EQT Corporation, formerly known as Equitable Resources, produces and sells natural gas. It earns 28% of its revenues through its natural gas and oil exploration and production business, 26% through its marketed natural gas segment, 23% through its residential gas deliveries, and the rest through various other businesses like natural gas transportation. The income it earns from its E&P business, however, is larger than the combined income of the rest of its segments.
Its petroleum business is the largest landholder in the Appalachian basin; while other producers in the region must spend millions on exploring for new reserves, EQT has drilled no exploratory wells in the past three years and still has a reserve life of 32 years. Decreasing world production and increasing world demand have driven oil prices through the roof and caused natural gas prices to fluctuate erratically, though the general trend has been upward. The company sells its petroleum on the open market because it can get higher profits.
The company's oil and gas business reduces its exposure to the downsides of its utilities business: state-regulated rates and income that rises in the winter and goes negative in the summer. Current conditions in the oil and gas markets mean that EQT's margins are significantly higher than other gas utilities; despite the negative effects of rising gas costs on utilities' margins, regulation keeps the company's returns at a steady rate, while margins growth in the oil and gas business allows the company to keep its dividends steady. Since infrastructure for utilities companies are expensive, Equitable Utilities doesn't have any real competition; in the petroleum sector, it competes with the oil majors, as well as smaller independent production companies like Devon Energy, EnCana, and Chesapeake Energy.
EQT Corporation is a holding company with two main business segments. Equitable Supply engages in onshore upstream oil and gas production and gathering, and is the largest landholder in the Appalachian basin, with reserves in Kentucky, West Virginia, Virginia, Pennsylvania, and Ohio.
Equitable Utilities engages in oil and gas transportation, and natural gas marketing and distribution. Its distribution group, Equitable Gas, operates in southwest Pennsylvania, northern West Virginia, and eastern Kentucky, serving over 274,000 customers.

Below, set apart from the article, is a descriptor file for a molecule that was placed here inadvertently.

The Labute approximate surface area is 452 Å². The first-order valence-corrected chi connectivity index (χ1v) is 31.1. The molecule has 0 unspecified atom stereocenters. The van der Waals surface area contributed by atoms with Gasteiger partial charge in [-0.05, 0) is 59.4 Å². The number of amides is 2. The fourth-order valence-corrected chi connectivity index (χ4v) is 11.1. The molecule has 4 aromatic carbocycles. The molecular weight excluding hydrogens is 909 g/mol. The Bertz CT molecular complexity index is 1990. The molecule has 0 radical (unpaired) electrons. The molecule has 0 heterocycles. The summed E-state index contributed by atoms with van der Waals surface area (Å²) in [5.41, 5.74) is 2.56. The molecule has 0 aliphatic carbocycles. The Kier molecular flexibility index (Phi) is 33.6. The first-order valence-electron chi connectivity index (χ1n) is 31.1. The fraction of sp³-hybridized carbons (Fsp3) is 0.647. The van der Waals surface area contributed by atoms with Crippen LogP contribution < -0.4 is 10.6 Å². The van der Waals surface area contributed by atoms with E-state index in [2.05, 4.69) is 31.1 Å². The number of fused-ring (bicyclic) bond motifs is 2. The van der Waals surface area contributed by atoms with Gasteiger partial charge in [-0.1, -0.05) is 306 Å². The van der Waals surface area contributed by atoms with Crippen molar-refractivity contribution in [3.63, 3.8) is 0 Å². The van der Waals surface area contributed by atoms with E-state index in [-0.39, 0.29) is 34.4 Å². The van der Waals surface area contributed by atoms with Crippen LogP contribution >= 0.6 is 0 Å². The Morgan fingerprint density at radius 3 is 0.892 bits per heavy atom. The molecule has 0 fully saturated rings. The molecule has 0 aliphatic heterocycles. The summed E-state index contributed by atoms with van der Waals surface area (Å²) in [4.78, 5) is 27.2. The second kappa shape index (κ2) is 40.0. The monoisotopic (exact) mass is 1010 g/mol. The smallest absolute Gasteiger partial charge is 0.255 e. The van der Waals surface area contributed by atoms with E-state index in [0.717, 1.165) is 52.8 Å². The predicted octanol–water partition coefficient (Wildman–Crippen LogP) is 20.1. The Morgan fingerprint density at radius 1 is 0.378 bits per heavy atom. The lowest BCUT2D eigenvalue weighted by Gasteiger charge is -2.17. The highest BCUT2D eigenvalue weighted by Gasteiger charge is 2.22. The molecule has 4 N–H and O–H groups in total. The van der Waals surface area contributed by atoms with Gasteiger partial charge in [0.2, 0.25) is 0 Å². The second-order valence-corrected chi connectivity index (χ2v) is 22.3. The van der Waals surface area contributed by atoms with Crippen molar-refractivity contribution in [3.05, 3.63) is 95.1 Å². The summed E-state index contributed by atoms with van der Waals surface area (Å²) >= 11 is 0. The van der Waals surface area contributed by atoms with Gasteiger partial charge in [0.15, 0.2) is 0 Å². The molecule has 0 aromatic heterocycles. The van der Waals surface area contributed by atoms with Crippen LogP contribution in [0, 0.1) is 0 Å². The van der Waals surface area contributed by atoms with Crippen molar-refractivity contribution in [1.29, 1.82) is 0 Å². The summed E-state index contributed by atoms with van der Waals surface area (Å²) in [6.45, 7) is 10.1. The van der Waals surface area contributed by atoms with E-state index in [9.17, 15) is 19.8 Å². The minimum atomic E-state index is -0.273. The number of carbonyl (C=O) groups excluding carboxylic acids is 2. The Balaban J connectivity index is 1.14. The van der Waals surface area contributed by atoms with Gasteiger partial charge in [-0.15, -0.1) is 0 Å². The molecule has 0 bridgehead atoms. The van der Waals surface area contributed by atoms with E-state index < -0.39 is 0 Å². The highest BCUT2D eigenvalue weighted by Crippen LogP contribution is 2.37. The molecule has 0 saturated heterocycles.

|Total Production (MMcfe)||83,114||81,371||78,755|
|Natural Gas (MMcf)||82,401||80,698||78,105|
|Average Sales Price ($/Mcfe)||4.89||4.79||5.13|
|Average Sales Price ($/Bbl)||62.06||58.35||53.07|
|Total Gas Distribution Throughput (MMcf)||49,465||44,855||50,048|
In 2007, the company earned revenues of $1.36 billion, and had operating income of $257.5 million.
In the past, utilities paid high dividends because stringent government regulation kept them from having much growth potential. This made them very sensitive to short-term interest rates, as higher interest rates made government bonds more attractive as investments; more people investing in government bonds meant less people buying utilities stock, causing shares to fall. Now, however, the combination of deregulation and the diversification of gas utilities into energy trading, generation, and other businesses mean that the companies have greater growth potential and less exposure to interest rate effects. Now, though utilities still pay dividends, these are lower than in the past - because utilities companies now have a chance for strong share growth, so high dividends are no longer necessary to serve shareholder interests. Most gas utilities, however, pay very steady dividends because regulation keeps their income relatively steady; Equitable Resources has paid $0.22 per share every quarter for two years, up from $0.21 in 2005.
Utilities tend to be highly regulated business in the U.S., with the national government setting transmissions rates and state governments setting electric and gas distribution rates. These rules are designed to ensure both profitability for the company and accessibility for the consumer, but often hold back utilities companies, like Equitable Utilities, from achieving potential revenues and profitability by preventing them from charging delivery rates that the level of demand would really allow. Regulation can also cause the company's margins to be very volatile, as lobbying the government is the only way the company can control its prices. Unfortunately, natural gas costs fluctuate very rapidly, but it takes a long time for utilities lobbyists to convince state and regional regulators to raise the price ceiling. For the most part, regulators will only raise rates if the company can show that something, whether rising costs or inflationary pressure, is causing their margins to shrink to unfair levels.